A growing demand for information technology means a growing demand for power hungry data centers. Data centers in the United States alone consumed nearly 100 billion kWh, or roughly 2% of the country’s total power consumption. They regularly use up to 200 times more electricity than standard office spaces. The good news is that opportunities exist to save energy and money in data centers without sacrificing reliability or compromising critical systems.
The good news is that even a small data center can save tens of thousands of dollars simply through wise choices in management practices, IT hardware, power, and cooling infrastructure. If the idea of dramatically reducing energy costs in your data center intrigues you, read on to discover how to gain this edge for your organization .
Switch Off Idle IT Equipment.
IT equipment is usually very lightly used relative to its capacity. Servers tend to be only 5- to 15-percent utilized, PCs are 10- to 20-percent utilized, direct-attached storage devices are 20- to 40-percent utilized, and network storage is 60- to 80-percent utilized.
When any of these devices becomes idle, the equipment still consumes a significant portion of the power it would draw at maximum utilization. A typical x86 server consumes 30 to 40 percent of maximum power even when it’s producing no work at all.To fight this, identify underutilized pieces of equipment and power them down. If a system hosts only one rarely used application, there may be resistance to retiring it, but there may be more cost-effective ways to serve that niche.
Start Using High Efficiency UPSs.
Even small increases in UPS efficiency can quickly translate into thousands of dollars. If the new UPS consumed even 10-percent less power than a legacy UPS, a data center with 1,000 servers could save more than $86,000. In addition to dramatic cost savings, high UPS efficiency extends battery runtime and produces cooler operating conditions within the UPS. Lower temperatures extend the life of components and increase overall reliability and performance.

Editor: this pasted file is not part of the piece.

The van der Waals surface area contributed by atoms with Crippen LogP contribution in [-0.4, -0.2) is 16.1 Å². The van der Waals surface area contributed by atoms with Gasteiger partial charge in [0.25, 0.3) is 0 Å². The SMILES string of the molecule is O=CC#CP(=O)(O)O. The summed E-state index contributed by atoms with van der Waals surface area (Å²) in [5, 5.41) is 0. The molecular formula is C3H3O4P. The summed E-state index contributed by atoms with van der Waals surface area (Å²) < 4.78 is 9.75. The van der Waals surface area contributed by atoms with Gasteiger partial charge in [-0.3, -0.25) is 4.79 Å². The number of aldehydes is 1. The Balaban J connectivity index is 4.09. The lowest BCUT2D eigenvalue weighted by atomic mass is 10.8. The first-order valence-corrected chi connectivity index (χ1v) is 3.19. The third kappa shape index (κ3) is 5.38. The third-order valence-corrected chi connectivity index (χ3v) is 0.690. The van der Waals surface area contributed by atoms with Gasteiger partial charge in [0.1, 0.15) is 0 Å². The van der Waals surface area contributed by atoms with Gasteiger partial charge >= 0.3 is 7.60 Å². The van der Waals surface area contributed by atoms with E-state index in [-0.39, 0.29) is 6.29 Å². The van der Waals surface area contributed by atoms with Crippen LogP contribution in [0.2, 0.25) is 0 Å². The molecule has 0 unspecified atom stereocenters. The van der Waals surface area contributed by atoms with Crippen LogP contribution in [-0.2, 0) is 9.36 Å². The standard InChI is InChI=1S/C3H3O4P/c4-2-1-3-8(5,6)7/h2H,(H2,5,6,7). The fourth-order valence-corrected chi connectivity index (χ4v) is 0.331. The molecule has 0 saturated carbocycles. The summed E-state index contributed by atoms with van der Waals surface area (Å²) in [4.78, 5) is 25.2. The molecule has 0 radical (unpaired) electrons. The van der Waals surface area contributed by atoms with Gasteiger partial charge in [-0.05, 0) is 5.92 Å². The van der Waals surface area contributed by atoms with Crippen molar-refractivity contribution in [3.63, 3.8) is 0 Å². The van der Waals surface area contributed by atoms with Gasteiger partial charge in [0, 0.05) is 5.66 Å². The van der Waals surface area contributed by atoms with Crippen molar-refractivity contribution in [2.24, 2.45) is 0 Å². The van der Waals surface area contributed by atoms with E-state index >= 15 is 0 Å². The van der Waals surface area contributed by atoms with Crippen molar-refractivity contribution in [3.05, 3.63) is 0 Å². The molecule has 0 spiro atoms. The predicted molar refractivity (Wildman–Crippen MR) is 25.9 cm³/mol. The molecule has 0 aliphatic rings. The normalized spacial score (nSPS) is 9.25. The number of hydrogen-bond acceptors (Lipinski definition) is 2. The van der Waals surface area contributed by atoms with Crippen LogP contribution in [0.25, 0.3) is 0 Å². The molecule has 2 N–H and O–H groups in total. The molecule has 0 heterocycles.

Adopt Cooling Practices.
Your organization might have some ready opportunities to reduce cooling costs through these best practices:
- Use hot aisle/cold aisle enclosure configurations. By alternating equipment so there is an aisle with a cold air intake and another with hot air exhaust, you can create a more uniform air temperature.
- Use blanking panels inside equipment enclosures so that air from hot aisles doesn’t mix with air from cold aisles.
- Seal cable outputs to minimize “bypass airflow,” whereby cool air is short cycling back to cooling units instead of circulating evenly throughout the data center. This phenomenon affects as much as 60 percent of the cool-air supply in computer rooms.
- Orient computer room air-conditioning units close to the enclosures and perpendicular to hot aisles to maximize cooling where it’s needed most. Further optimization of cooling systems can be achieved by using air-handlers and chillers that use efficient technologies, such as variable frequency drives (VFDs), air- or water-side economizers, and humidity and temperature settings, according to American Society of Heating, Refrigerating, and Air-Conditioning Engineers (ASHRAE) guidelines
Schedule Regular Cleaning and Maintenance For Your Data Center
Potential issues like data loss and media errors have been reported by data centers due to the interference of dust and particulates with the electronic equipment leading to serious downtimes. The best way to prevent such careless downtimes in your data center is to avoid issues before they show up. And the only way to do it is through regular cleaning of your Data Center.
Cleaning of the exterior hardware, top of floors, cabinets and racks, subfloors, pedestal/stringer system, equipment interiors and under floor plenum should be done in regularly scheduled intervals to get the maximum operational lifespan out of the IT equipment, thus delivering increased reliability and uptime. Cleaning the dirt and dust will also ensure proper server fan air intake and reduces the thermal output of storage and server components, ultimately reducing its cooling requirements.
Certain areas and components of data centers show greater affinity to dust and dirt. So make sure that your cleaning program includes the following:Regular vacuuming
- Sub floor deck seal and cleaning
- Equipment cleaning
- Above floor vacuuming
- Disaster recovery cleaning
- Subfloor area cleaning and sealing prior to equipment installation
- Machine scrubbing and anti-static cleaning of raised floors
- Tin and Zinc whisker remediation
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